,Quah Boon Huat: While achieving high-income status is certainly not a bad thing, the important question is not how fast we can achieve it but what it will mean for the rakyat. Will it mean, for example, that there will be more decent jobs with higher incomes? Will it mean that life will become less of a financial struggle?
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MALAYSIA’s’s progress towards achieving high-income status has been accompanied by rising income inequality in recent years. Amid unprecedented economic pain caused by the pandemic, should we continue to obsess over high income?
In 2020, Malaysia’s gross national income per capita came in at US$10,580 (RM44,647), just US$1,956 (RM8,254) shy of the World Bank’s high-income threshold of US$12,536 (RM52,901). The World Bank is optimistic that we can make the cut within the next few years.
While achieving high-income status is certainly not a bad thing, the important question is not how fast we can achieve it but what it will mean for the rakyat.
Will it mean, for example, that there will be more decent jobs with higher incomes? Will it mean that life will become less of a financial struggle?
Based on the Department of Statistics Malaysia’s new Poverty Line Income (PLI) of RM2,208 per month, there were over 405,000 poor households in 2019.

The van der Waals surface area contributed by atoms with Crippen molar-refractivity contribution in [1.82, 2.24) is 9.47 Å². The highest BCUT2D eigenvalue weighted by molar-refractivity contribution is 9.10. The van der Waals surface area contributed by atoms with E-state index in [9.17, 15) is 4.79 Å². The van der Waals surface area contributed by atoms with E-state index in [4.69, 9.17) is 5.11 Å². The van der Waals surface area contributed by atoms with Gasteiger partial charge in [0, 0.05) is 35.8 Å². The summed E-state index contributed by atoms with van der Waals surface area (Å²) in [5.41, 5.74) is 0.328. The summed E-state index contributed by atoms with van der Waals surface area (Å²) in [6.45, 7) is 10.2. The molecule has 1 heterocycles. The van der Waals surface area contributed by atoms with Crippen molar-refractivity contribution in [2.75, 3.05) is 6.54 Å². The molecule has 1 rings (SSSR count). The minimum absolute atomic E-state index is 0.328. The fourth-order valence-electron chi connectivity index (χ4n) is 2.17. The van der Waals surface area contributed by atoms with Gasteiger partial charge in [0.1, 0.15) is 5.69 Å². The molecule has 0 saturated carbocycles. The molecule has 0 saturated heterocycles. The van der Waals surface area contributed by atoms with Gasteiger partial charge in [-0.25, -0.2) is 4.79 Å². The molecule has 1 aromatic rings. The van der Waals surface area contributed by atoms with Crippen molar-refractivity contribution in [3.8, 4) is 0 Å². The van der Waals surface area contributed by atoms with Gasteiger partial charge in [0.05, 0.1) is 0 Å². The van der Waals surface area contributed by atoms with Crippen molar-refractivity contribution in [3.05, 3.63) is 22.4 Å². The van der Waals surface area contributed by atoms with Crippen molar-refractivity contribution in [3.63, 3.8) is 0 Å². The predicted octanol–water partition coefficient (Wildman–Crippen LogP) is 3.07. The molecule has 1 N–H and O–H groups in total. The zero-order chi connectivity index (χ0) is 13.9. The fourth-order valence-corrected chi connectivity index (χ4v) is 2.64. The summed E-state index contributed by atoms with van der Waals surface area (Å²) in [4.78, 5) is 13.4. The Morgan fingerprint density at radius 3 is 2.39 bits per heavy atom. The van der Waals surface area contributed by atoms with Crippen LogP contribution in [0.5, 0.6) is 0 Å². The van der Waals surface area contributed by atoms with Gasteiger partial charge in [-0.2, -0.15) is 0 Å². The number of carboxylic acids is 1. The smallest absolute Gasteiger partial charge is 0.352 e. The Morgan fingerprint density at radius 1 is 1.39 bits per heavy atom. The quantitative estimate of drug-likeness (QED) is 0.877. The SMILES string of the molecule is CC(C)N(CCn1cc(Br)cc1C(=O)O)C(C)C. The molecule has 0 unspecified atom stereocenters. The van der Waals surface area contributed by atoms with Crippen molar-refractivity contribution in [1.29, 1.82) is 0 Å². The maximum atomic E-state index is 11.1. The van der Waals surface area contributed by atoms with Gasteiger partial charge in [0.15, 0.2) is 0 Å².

This, however, does not reflect Malaysia’s true poverty situation. The B40 group, which already numbered 2.91 million households in 2019, together with some in the M40 group, had already been struggling to put food on the table even before the pandemic hit.
Malaysia needs an economic reset, and the Covid-19 pandemic has upped the ante and heightened the sense of urgency. We should, as they say, not let the crisis go to waste.
Regarding immediate-term measures, the most important lesson is that we must act decisively to preserve economic and social capital.
The more successful we are, the lesser the economic damage and the faster the recovery. If companies are merely put into “hibernation” without liquidation, workers not laid off and business relationships not cut off, recovery, when it happens, should be potentially stronger.
Over the medium to long term, policymakers must reset the economy.
They must re-strategise and develop new economic models to rekindle economic dynamism that can benefit the rakyat while elevating the country to high income.
They must put in place policies to move the economy away from its broad reliance on low-cost production models.
The economic reset will need to involve many policy reforms, for example, education and sustainable structural upgrades, that have to happen almost simultaneously.
As it takes two hands to clap, the private sector must also recognise the need to move up the technology ladder and improve productivity.
This is the only way to stay relevant and survive, especially in the post-pandemic world.